Today, I decided to take my dog for a walk. No more isolating myself, social distancing didn’t mean isolation. If I could take my dog for a walk without being sent home and fined, then damn it, take the dog for a walk I would.
I decided to head out at about 10:15 on a drizzly Wednesday morning. I couldn’t guarantee that I wouldn’t get the virus, but my estimates were about 1 in one hundred thousand chance that I would bump into one of Bristol’s confirmed cases, and the equally one in eight hundred thousand possible cases throughout the UK also wasn’t worth my worrying about. It’s a risk, sure, but a very, very small one, and I could lessen my chances of a more serious infection by strengthening my immune system. Fresh air and vitamin D strengthens your immune system, and stress (which loneliness can cause) will weaken it, that much is true. I could still go for a walk, I just couldn’t get too close to anyone.
Well, it seems, most people also had the same idea.
I expected the car park to be desolate, but there were only about eight spaces, of an estimated 120, that didn’t have cars in them. Families played and strangers talked. Much to my surprise, life was going on.
I expected the café to be closed and I expected to see a sign in the window with some mention of the Covid-19 outbreak. “Closed until further notice” it would say. Bristol would become another ghost town.
But when I looked up, the orange lights were on and people sat around tables, sipping tea. There was no fear, no panic, and most of the patrons were old.
“I’m a blogger” I said in discussion with one of them, “I’ve been talking on my blog about the panic over Covid-19 and how people can cope. I’ve also talked about what it was like to work for the NHS during the swine flu pandemic, and how we treated people who had even mild symptoms with antivirals instead of isolating everyone.”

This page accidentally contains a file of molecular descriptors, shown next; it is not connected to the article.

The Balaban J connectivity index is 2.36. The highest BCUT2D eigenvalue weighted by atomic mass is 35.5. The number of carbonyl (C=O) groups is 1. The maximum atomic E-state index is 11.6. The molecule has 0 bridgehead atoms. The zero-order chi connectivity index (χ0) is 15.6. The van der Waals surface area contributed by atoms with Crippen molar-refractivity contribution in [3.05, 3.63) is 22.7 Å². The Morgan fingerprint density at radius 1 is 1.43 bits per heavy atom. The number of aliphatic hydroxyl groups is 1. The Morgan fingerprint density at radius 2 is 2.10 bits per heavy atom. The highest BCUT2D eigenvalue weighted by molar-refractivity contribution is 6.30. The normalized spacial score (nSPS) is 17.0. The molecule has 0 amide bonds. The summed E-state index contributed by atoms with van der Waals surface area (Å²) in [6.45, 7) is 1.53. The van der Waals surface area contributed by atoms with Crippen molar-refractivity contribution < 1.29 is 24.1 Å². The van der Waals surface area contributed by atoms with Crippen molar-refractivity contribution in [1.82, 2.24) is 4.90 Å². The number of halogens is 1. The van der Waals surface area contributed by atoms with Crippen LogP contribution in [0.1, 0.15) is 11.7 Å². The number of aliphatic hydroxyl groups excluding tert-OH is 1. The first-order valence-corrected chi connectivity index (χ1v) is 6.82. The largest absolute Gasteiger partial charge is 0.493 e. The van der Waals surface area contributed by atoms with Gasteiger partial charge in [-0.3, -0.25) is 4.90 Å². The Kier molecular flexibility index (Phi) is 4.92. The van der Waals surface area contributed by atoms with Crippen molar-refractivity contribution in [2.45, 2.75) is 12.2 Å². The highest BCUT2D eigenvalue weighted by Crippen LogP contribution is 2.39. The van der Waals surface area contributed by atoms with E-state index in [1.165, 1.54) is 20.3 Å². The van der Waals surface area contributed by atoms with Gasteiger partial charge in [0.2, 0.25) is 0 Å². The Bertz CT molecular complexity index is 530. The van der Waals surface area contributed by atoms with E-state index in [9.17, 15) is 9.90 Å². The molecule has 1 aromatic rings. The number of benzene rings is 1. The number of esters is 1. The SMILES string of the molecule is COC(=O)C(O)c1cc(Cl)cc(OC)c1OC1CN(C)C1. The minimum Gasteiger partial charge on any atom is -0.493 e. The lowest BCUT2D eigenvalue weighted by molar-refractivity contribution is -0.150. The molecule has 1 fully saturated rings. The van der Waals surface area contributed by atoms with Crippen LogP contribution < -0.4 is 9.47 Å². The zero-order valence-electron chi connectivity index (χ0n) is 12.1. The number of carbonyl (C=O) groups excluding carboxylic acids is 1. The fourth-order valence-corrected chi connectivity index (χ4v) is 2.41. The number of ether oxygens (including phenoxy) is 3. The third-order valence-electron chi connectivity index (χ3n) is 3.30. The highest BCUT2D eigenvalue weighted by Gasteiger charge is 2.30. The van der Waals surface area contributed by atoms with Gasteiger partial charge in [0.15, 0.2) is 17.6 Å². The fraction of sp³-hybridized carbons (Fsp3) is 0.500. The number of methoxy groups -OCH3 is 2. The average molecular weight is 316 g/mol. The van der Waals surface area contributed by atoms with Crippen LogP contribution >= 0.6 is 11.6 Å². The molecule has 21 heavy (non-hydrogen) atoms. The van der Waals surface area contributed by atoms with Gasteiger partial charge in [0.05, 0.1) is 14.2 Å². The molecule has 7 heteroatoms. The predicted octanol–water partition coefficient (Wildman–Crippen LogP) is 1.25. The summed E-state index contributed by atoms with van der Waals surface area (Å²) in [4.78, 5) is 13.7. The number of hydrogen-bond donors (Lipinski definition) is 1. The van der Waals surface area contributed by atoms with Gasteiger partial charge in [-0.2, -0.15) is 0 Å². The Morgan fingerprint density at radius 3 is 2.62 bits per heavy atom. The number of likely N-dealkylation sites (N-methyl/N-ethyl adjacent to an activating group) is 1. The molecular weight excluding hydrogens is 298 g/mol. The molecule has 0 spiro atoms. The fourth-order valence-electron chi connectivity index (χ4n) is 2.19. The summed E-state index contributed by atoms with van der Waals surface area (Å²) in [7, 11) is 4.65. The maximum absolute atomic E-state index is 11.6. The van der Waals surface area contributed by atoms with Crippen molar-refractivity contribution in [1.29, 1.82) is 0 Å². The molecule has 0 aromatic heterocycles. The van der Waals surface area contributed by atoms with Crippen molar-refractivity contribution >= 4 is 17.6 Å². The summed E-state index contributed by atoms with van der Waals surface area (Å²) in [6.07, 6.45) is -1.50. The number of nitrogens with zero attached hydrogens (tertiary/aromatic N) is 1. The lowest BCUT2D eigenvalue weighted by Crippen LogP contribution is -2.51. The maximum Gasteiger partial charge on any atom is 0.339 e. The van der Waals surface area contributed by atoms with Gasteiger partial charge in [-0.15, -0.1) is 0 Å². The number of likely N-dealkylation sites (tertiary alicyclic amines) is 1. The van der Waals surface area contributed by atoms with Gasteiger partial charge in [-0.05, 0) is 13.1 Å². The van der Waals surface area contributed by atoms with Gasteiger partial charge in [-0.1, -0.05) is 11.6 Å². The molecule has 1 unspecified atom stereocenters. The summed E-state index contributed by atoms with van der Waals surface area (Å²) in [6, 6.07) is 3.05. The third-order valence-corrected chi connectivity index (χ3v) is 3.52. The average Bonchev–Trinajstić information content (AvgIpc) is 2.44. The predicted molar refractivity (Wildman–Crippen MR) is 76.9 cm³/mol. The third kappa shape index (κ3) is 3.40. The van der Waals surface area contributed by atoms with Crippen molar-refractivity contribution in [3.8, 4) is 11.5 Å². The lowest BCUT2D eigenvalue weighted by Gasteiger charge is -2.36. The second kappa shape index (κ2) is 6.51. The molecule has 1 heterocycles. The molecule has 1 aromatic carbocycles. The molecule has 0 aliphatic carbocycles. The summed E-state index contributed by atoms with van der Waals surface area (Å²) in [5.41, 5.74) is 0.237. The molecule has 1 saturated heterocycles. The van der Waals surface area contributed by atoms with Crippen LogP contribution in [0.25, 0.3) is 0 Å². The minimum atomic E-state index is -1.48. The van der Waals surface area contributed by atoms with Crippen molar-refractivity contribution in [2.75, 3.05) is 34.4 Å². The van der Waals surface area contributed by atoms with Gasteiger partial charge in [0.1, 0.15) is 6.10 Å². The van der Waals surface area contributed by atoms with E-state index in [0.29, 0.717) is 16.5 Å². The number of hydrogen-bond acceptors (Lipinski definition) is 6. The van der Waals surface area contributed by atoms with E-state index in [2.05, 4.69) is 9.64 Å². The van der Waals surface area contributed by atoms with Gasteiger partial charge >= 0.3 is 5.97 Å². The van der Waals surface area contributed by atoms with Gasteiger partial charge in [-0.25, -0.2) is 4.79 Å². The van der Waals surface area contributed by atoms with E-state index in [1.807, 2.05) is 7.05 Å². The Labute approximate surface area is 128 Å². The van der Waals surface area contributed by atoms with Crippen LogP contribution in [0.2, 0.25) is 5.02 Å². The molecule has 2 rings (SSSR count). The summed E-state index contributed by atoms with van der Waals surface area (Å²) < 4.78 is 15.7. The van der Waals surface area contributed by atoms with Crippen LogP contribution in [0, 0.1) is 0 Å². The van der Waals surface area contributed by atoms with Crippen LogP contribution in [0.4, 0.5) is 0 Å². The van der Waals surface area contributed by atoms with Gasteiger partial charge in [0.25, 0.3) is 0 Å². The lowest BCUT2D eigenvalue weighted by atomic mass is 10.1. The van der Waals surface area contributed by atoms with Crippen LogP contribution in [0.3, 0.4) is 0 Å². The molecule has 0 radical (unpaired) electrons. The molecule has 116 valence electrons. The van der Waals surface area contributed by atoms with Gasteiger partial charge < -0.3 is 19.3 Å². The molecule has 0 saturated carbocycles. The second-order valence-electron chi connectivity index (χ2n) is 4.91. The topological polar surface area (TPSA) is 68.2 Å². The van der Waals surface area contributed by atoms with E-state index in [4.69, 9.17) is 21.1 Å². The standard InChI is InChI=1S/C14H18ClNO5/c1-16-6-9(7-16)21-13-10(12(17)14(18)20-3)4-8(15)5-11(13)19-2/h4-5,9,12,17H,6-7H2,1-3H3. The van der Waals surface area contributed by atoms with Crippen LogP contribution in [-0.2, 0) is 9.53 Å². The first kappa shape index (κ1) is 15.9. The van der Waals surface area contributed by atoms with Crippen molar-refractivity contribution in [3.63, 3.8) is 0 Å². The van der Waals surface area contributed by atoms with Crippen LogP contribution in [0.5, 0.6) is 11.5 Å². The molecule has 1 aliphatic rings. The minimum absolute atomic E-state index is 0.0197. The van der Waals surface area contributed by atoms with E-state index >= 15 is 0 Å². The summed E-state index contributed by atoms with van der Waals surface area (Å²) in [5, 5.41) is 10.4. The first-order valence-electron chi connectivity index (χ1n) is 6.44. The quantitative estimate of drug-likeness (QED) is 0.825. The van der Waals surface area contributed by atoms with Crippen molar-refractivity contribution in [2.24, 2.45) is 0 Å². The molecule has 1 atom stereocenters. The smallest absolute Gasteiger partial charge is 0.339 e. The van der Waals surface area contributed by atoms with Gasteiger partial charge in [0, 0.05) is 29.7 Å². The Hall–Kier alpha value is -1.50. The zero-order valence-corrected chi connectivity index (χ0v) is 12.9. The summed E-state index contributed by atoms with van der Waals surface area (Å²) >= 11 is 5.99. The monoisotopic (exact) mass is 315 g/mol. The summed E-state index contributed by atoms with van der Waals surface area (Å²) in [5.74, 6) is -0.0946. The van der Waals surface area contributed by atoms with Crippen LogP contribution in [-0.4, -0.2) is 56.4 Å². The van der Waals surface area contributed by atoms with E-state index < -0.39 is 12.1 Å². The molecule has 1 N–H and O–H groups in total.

We did, if you coughed, sneezed or had even the slightest symptoms, you were prescribed Tamiflu and told to stay home for 14 days. I don’t give Gordon Brown much credit (least of all for his foreign policies), but the way we handled Swine Flu was oh so much better, and he didn’t shut the whole country down.
“When you greet people now, you gotta go like this,” the gentleman said, showing me how to do the elbow shake. I nodded, my husband had taught me this before. “But me and my mate, we goes like this!” he said, swinging his hips as though to bump his arse with an imaginary friend. I laughed. It was so English, so West Country, hardened and rugged.
“‘ ‘ere, not even ‘is Dad is listening to him!”
“I know, I read about that” I said, not quite sure what the gentleman’s political stance was. Probably Labour, I concluded, most of Bristol was.
“e went to the pub! E’s an embarrassment to his Dad, that man! Social isolashun.. Not in our coun’ry! Even ‘is Dad don’ listen!”
As I walked further, I walked past the museum I got married in. A pang of sadness washed over me, she was probably closed for business until further notice, too. In the six small arched windows, window stickers spelt out the word MUSEUM. She was home, she was mine, the place I’d married my love.
For better or worse, for richer and for poorer, in sickness and in health, I whispered under my breath. I smiled, it seems so long ago now. My husband was still stuck in a telecommunications office while a vast majority of the company had abandoned him, either under company policy, in self-isolation or locked down in quarantine after holidays overseas. I was frustrated, he spent half of the day training two people yesterday (who have now also been sent home to work) and trying to fill in for four people. As a result, he came home exhausted. Under the circumstances, I’d of thought training would be of least concern, but then I could be wrong.